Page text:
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The Centers for Disease Control and Prevention (CDC) today released the first solid evidence that a man infected with Zika, but who never develops symptoms, can sexually transmit the virus to a female partner.

An article published online in the agency's Morbidity and Mortality Weekly Report (MMWR) described the case of a woman who contracted Zika after having condomless vaginal intercourse and fellatio with a male partner after he came back from the Dominican Republic, where mosquitos are spreading the virus. The man said he had been exposed to mosquitos during his travels, but had not experienced fever, rash, conjunctivitis, or other hallmarks of Zika before or after returning to the United States. He said he had felt fatigued, but chalked that up to travel.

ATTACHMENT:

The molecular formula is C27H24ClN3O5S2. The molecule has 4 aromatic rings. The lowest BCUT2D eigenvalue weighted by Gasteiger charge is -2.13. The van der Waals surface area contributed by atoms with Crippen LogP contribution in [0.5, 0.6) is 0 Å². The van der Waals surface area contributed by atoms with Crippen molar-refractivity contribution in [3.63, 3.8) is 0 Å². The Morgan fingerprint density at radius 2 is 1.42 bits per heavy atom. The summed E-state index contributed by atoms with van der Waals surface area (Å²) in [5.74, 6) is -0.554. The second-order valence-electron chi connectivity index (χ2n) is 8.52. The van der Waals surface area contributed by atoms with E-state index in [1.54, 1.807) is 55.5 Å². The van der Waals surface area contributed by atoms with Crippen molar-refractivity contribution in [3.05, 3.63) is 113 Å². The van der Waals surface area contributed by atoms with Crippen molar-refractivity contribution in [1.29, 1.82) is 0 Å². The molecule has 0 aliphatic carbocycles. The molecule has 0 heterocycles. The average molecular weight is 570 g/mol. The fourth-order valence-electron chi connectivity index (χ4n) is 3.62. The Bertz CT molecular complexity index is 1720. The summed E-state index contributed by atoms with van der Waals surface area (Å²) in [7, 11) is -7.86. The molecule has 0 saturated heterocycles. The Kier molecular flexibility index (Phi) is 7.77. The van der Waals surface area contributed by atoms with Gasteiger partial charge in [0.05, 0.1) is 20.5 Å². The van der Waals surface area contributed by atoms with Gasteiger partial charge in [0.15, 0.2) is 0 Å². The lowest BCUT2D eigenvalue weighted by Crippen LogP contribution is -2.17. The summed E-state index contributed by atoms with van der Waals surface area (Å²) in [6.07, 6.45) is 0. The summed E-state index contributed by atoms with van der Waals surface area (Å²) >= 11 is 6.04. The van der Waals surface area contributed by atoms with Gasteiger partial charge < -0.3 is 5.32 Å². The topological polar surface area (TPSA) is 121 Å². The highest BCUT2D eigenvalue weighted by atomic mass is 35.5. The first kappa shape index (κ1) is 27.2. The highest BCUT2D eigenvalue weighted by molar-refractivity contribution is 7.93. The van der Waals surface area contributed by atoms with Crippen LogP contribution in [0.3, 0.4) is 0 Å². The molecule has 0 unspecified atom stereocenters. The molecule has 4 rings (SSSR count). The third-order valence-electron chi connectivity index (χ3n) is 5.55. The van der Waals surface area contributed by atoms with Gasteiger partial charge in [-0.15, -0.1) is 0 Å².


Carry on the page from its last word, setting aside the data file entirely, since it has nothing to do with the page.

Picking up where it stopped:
The man subsequently tested positive for antibodies against both Zika virus and dengue virus. The woman, who developed fever, rash, and other Zika symptoms, tested positive for Zika virus RNA in her urine.
The authors of the MMWR article, except for one CDC investigator, were public health officials in Maryland, where the case came to light.
It is already known that the Zika virus can be sexually transmitted by infected men who are symptomatic. However, most people who are infected with Zika do not experience symptoms.
 

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